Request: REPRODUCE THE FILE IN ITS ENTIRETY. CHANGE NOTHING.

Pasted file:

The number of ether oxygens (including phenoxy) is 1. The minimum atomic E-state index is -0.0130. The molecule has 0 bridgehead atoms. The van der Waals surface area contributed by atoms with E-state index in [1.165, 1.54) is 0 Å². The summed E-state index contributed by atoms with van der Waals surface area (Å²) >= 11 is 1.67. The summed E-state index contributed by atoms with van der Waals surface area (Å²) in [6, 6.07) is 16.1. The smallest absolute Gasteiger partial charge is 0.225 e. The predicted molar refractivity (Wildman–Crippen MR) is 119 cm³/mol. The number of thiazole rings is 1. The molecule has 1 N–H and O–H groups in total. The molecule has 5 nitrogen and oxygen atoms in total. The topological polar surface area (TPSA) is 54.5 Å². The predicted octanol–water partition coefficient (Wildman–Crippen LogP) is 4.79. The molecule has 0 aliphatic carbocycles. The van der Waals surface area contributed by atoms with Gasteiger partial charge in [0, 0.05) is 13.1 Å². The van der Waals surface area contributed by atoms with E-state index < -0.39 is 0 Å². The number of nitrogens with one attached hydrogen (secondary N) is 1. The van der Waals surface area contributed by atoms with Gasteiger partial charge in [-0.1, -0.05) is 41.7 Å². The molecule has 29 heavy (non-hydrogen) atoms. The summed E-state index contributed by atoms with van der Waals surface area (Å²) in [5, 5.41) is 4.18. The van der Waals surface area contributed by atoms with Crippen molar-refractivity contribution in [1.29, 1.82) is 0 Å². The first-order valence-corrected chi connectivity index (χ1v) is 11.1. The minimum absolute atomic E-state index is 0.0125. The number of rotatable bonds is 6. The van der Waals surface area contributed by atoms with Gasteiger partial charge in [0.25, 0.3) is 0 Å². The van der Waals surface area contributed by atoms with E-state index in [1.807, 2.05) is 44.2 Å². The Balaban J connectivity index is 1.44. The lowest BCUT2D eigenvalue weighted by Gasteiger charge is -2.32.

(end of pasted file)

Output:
The number of ether oxygens (including phenoxy) is 1. The minimum atomic E-state index is -0.0130. The molecule has 0 bridgehead atoms. The van der Waals surface area contributed by atoms with E-state index in [1.165, 1.54) is 0 Å². The summed E-state index contributed by atoms with van der Waals surface area (Å²) >= 11 is 1.67. The summed E-state index contributed by atoms with van der Waals surface area (Å²) in [6, 6.07) is 16.1. The smallest absolute Gasteiger partial charge is 0.225 e. The predicted molar refractivity (Wildman–Crippen MR) is 119 cm³/mol. The number of thiazole rings is 1. The molecule has 1 N–H and O–H groups in total. The molecule has 5 nitrogen and oxygen atoms in total. The topological polar surface area (TPSA) is 54.5 Å². The predicted octanol–water partition coefficient (Wildman–Crippen LogP) is 4.79. The molecule has 0 aliphatic carbocycles. The van der Waals surface area contributed by atoms with Gasteiger partial charge in [0, 0.05) is 13.1 Å². The van der Waals surface area contributed by atoms with E-state index < -0.39 is 0 Å². The number of nitrogens with one attached hydrogen (secondary N) is 1. The van der Waals surface area contributed by atoms with Gasteiger partial charge in [-0.1, -0.05) is 41.7 Å². The molecule has 29 heavy (non-hydrogen) atoms. The summed E-state index contributed by atoms with van der Waals surface area (Å²) in [5, 5.41) is 4.18. The van der Waals surface area contributed by atoms with Crippen molar-refractivity contribution in [1.29, 1.82) is 0 Å². The first-order valence-corrected chi connectivity index (χ1v) is 11.1. The minimum absolute atomic E-state index is 0.0125. The number of rotatable bonds is 6. The van der Waals surface area contributed by atoms with Gasteiger partial charge in [0.25, 0.3) is 0 Å². The van der Waals surface area contributed by atoms with E-state index in [1.807, 2.05) is 44.2 Å². The Balaban J connectivity index is 1.44. The lowest BCUT2D eigenvalue weighted by Gasteiger charge is -2.32.